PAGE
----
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“I have come myself to hear you---I, Oedipus, who bear the famous name.” (Page 4, 8-9) The Oedipus Cycle - Oedipus Rex, Sophocles. A prophecy created by the gods said that Oedipus was to preform unspeakable acts upon those that he loved. In an attempt to defy this fate, he unwittingly reversed the actions of his parents and made the prophecy reality. In search for the truth, Oedipus encounters deep hardships and moral crimes. And throughout the play it appears as though all of Oedipus‘ actions were in the interest of himself, but he did what he believed to be necessary at the time. Therefore, Oedipus Rex is a story of the man who earned no pain and deserved no embarrassment, but experienced it all nonetheless.

Destined to kill his father and marry his mother, from the beginning Oedipus and those who know him are doomed for an abysmal fate. To avoid this inevitable tragedy, his father King Laius, sends Oedipus to his ultimate demise. Surviving his fathers betrayal and learning of his adverse future, Oedipus does the same as his father. In an attempt to save himself from this hardship, he sends himself away from (who he believes to be) his parents. In the process, Oedipus encounters a nefarious Sphinx and defeats its riddle. He is deemed a hero, and soon after King of Thebes, but as quickly as he goes from fame to power, he kills his father and marries his mother.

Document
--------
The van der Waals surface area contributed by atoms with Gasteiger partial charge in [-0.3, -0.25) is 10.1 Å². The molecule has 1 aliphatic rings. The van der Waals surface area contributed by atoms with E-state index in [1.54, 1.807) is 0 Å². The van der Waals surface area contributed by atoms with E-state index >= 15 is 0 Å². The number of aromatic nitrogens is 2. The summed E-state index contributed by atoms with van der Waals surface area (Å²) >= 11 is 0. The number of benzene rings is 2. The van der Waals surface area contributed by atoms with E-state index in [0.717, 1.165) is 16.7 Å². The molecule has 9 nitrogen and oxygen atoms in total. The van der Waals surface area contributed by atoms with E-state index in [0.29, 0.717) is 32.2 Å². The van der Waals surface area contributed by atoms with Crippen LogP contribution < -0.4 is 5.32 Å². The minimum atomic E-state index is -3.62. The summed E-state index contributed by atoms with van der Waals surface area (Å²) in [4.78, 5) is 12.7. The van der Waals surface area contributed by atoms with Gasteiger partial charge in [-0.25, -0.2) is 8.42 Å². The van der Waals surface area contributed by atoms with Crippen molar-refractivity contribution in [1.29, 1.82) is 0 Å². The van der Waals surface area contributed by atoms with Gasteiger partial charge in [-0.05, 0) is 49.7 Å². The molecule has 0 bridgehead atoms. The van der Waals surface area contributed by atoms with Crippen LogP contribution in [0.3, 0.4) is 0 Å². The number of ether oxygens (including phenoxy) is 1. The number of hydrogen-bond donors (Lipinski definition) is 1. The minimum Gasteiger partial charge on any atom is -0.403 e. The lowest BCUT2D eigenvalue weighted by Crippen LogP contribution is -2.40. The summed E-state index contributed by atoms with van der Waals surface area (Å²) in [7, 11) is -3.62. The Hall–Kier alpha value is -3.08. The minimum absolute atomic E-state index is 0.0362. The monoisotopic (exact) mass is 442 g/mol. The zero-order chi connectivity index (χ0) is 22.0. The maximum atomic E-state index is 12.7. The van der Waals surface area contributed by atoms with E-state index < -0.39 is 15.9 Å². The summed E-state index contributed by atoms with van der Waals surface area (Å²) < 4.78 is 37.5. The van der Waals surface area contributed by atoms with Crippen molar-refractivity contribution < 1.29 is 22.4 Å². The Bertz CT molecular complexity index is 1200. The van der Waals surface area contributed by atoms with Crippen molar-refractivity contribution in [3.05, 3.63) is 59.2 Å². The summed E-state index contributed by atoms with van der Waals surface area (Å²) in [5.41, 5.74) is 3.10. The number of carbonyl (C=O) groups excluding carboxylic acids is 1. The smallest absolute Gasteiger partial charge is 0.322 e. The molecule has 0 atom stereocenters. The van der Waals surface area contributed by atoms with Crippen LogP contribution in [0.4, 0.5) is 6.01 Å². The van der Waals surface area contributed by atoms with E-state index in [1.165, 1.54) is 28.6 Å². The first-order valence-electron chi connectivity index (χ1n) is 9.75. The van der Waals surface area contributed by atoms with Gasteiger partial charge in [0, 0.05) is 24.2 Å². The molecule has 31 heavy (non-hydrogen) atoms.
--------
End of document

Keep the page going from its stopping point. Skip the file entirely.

Many years later, the people of Thebes assemble in agony over a weak harvest and a merciless plague. Oedipus claims “I will help you in every way I can” (Page 4, 5-6), but promptly afterwards a situation arises in which Oedipus questions his heritage. He directs both his power and time to solving this question, defying his promise to his people. Consoling many who are well versed with recent occurrences, knowledge of the past and the generally wise, Oedipus begins to assemble a story.

His perception of the truth takes an notable turn when he is informed about the location of King Laius’ murder. According to Oedipus, Iocaste’s explanation of the scene “chilled my heart” (Page 39, 2-3). This is the pivotal moment in the play where Oedipus is faced with an choice; he can either refute all insinuations with the implication of him killing his King Lauis, or he can own up to his mistakes like a brazen man would. It is often the climactic point in a play or script when the main character is faced with a choice which determines his/her overall quality (whether they should be judged or praised). The answer may also allude to a character change, where the intent of a character has entirely changed due to new information or an event which refines the character. Oedipus decides to obtain some time to rethink things and simultaneously avoid self-incrimination by explaining “I have taken too much upon myself without enquiry,” (Page 41, 14-15).

Oedipus’ misfortune, engenders an enormous amount of pity from the audience and even those who he had treated arbitrarily. Leaving any story with a chagrined main character can be a difficult experience, however, Sophocles treats this matter with care and respect. Oedipus comes to means with his wrongdoings, but with the suicide of both his wife and mother (1 person - Iocaste), his literal and figurative character are joined. Oedipus sullenly blinds himself in order to communicate that he is unable to see beyond what is superficial. In spite of all this, Oedipus’ reluctance to question and curse the Gods shows character development and his evolution from a frivolous king to a perspicacious elder.

Works Cited

The Myth of Oedipus. Class Handout. September 2009. Sophocles: The Oedipus Cycle. Translated by Dudley Fitts and Robert Fitzgerald. Sand diego: harcourt brace and Co, 1939.